The Current System is Broken: Bringing Hunger Relief Home for the Summer
By Sarah Ford on June 24, 2014
Source: Feed The Children
By Kevin Hagan
It's summertime, and with summer break comes the laughter of carefree children in many neighborhoods... But not all of them. When the final school bell rings, millions of kids head home to empty refrigerators.
During the school year, 21 million American children qualify for free or low-cost school meals from school lunch programs. But when school ends, so do these reliable meals. Kids right here in the United States are going hungry this summer, wondering where their next meal will come from (we call this "food insecurity"). How can they enjoy a summer of just being kids when their stomachs are growling? That's just it - they can't.
At Feed the Children, we know that hunger is the enemy of childhood. I see firsthand what happens to children living with poverty and hunger around the world. The statistics are overwhelming: lack of nutritious food stunts the growth of one in four children. It may be difficult to believe, but in our own backyard, hunger is equally as prevalent (though it looks different). Our home state of Oklahoma is ranked 51st for kids experiencing summer hunger and is plagued with high rural and urban food insecurity rates.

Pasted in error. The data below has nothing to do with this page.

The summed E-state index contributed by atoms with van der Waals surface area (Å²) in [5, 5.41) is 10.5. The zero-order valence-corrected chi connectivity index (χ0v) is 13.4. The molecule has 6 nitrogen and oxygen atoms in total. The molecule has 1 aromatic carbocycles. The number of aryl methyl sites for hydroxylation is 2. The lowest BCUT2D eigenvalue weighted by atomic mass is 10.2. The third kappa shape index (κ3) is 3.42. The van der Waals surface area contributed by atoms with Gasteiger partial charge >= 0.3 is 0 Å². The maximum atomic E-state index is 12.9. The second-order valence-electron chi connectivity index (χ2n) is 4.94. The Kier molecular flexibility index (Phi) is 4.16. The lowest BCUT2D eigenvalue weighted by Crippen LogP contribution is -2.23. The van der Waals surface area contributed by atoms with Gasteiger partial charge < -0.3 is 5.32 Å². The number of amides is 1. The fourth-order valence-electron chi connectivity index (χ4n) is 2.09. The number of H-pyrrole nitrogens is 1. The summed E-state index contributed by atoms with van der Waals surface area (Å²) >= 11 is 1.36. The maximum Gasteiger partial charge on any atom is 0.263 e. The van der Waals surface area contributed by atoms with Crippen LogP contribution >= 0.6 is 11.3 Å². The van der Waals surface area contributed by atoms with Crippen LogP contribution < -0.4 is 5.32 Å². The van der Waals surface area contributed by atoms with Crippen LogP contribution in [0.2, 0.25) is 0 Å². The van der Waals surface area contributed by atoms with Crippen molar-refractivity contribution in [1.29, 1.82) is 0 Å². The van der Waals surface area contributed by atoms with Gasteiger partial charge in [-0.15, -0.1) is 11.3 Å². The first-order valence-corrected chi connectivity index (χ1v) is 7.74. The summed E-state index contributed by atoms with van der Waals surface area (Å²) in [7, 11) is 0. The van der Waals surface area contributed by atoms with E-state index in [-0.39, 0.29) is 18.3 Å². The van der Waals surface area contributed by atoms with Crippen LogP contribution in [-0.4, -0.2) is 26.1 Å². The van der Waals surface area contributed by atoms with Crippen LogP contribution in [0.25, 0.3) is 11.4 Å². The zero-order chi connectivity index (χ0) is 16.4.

There's no reason children should go hungry these days when we have enough food for everyone. So why aren't things better? We know one reason: The nonprofit system is broken from the way we've worked alone, to the way we've raised money, to the way we've shared what we're doing, to the way we've fed kids. We can't defeat child hunger the way we've always done things. We have to change, so that's what we're doing.
We have to unite against this enemy. We will work alongside similar groups, support innovative startups to discover more effective ways to work, and share our successes so they can copy and spread what works to help many more kids. We want to encourage thinking in new ways, taking risks and learning from our failures.
This summer, we're focusing on ending child hunger in Oklahoma by trying a new public-private partnership. The United States Department of Agriculture (USDA) has a Summer Food Service Program (SFSP) that helps fill the gap over the summer, but in Oklahoma, very few agencies are involved with the summer meals program. SFSP also requires that kids eat their food at approved feeding sites - they can't take it to go. This keeps many families from getting food - for example, some are not able to drive to a site.